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1. Symphonie

Versuch eines Requiems

By Karl Amadeus Hartmann

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Alto voice and orchestra
Versuch eines Requiems. Composed by Karl Amadeus Hartmann (1905-1963). This edition: ED 4577. Scores. Study score. With Text language: English. Composed 1935-36/54. 72 pages. Duration 35 minutes. Published by Schott Music (SD.49005005).

Item Number: SD.49005005

ISBN 9790001053648. With Text language: English.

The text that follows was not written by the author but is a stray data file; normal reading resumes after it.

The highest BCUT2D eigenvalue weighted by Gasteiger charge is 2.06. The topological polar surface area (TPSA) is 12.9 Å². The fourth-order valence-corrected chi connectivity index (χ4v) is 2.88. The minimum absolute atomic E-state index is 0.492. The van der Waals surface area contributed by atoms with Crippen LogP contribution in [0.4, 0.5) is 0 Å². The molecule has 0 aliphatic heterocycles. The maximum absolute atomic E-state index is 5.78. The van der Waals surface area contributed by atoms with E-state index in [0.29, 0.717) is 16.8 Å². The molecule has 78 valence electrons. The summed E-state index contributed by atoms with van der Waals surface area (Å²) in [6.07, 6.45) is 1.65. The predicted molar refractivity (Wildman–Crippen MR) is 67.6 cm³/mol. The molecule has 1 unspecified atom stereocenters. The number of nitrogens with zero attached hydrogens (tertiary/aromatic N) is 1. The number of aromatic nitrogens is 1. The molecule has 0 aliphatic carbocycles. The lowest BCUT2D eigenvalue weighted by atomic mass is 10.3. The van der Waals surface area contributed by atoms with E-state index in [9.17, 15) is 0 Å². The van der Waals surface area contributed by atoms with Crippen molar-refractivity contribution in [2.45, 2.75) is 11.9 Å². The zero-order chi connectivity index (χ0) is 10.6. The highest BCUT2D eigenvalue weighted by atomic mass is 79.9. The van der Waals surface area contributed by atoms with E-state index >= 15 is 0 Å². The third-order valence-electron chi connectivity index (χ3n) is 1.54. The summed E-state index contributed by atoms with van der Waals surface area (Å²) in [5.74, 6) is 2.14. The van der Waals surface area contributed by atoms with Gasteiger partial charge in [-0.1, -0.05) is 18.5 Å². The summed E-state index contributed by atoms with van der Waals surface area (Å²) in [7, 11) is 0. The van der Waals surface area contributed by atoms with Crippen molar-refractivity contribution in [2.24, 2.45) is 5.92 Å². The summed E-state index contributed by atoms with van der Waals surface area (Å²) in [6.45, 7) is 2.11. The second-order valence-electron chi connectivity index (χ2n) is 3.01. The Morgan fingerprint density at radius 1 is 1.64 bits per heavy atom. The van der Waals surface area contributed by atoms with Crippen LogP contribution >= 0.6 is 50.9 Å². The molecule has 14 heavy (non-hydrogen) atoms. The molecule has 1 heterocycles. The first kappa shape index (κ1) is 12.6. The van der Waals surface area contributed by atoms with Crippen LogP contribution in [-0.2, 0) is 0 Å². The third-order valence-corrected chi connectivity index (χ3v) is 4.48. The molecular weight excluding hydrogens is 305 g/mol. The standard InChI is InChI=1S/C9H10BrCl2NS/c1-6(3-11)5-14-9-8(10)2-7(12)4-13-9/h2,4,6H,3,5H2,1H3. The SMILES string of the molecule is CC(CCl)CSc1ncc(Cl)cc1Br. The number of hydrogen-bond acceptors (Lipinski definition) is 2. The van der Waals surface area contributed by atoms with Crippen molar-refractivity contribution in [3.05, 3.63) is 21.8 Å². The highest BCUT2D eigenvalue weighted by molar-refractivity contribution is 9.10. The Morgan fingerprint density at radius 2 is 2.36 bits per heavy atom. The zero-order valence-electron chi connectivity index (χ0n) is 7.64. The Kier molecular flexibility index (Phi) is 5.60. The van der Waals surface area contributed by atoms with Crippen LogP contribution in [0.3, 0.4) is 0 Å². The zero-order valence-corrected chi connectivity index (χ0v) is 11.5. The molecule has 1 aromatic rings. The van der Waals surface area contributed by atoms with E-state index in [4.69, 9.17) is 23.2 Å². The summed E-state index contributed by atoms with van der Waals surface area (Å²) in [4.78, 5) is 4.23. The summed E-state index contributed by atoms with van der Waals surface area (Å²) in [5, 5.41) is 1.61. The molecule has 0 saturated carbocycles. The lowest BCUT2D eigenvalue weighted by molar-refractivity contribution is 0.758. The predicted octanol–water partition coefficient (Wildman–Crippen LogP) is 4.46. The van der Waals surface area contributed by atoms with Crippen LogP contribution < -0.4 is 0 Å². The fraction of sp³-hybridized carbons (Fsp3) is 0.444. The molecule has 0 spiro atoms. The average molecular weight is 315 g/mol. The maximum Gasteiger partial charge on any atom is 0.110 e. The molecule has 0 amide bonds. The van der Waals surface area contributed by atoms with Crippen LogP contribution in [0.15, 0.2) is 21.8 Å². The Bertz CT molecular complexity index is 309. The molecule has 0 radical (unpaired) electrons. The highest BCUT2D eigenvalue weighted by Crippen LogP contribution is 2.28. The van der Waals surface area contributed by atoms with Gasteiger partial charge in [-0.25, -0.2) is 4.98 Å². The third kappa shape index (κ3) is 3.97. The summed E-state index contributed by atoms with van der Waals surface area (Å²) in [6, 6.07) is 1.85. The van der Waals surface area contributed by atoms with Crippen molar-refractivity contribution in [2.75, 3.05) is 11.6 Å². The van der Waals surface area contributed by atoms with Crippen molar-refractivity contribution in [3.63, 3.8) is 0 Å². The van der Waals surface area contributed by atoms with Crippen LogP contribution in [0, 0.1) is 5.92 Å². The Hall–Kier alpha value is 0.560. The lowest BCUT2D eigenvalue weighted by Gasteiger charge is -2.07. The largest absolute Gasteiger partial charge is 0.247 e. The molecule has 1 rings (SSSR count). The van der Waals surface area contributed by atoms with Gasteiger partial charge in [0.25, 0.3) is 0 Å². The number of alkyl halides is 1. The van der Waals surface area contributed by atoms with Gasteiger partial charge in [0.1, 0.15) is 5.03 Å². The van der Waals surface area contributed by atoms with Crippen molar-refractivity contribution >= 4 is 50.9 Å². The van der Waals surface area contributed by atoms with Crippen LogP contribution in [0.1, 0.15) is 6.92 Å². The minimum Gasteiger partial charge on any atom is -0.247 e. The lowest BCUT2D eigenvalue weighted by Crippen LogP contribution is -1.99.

Karl Amadeus Hartmann wrote his first symphony in 1935/36. At that time he was still an unknown musician whose works stood no chance of being performed and who could not hope to find encouragement in his native Germany. He had to wait more than ten years for its first performance, which finally took place in Frankfurt in the spring of 1948 under the direction of Winfried Zillig. I was 21 at the time, and the work left an extraordinarily deep impression on me, an impression that marked the beginning of myadmiration for Hartmann's music and its very special kind of intellectuality, which struck me as both important and significant: by this I mean its spontaneous and unrefracted immediacy, its honesty and straightforwardness - qualities that extend beyond this composer's works and affect his whole surroundings, including his fellow human beings. All Hartmann's works, moreover, contain an essential element of the art of compostion, namely, an exact correspondence between the artist's insistent need to express himself and the instrumental resources that he chooses. A superficial listener might perhaps fail to notice at first that the huge orchestral apparatus that Hartmann conjures up exactly matches his powerful expressivity and the colourful nature of his rhetoric. There is also the expansiveness and physically charged vitality of the native of southern Germany, a man capable of combining his own sense of inwardness with the beauty of the moment and a feeling of hymnic grandeur. It is a combination that reflects his own south German countryside and that answers a need to communicate sustained by his own unwavering faith in humanity.- Hans Werner Henze, in: Hartmann: "Kleine Schriften".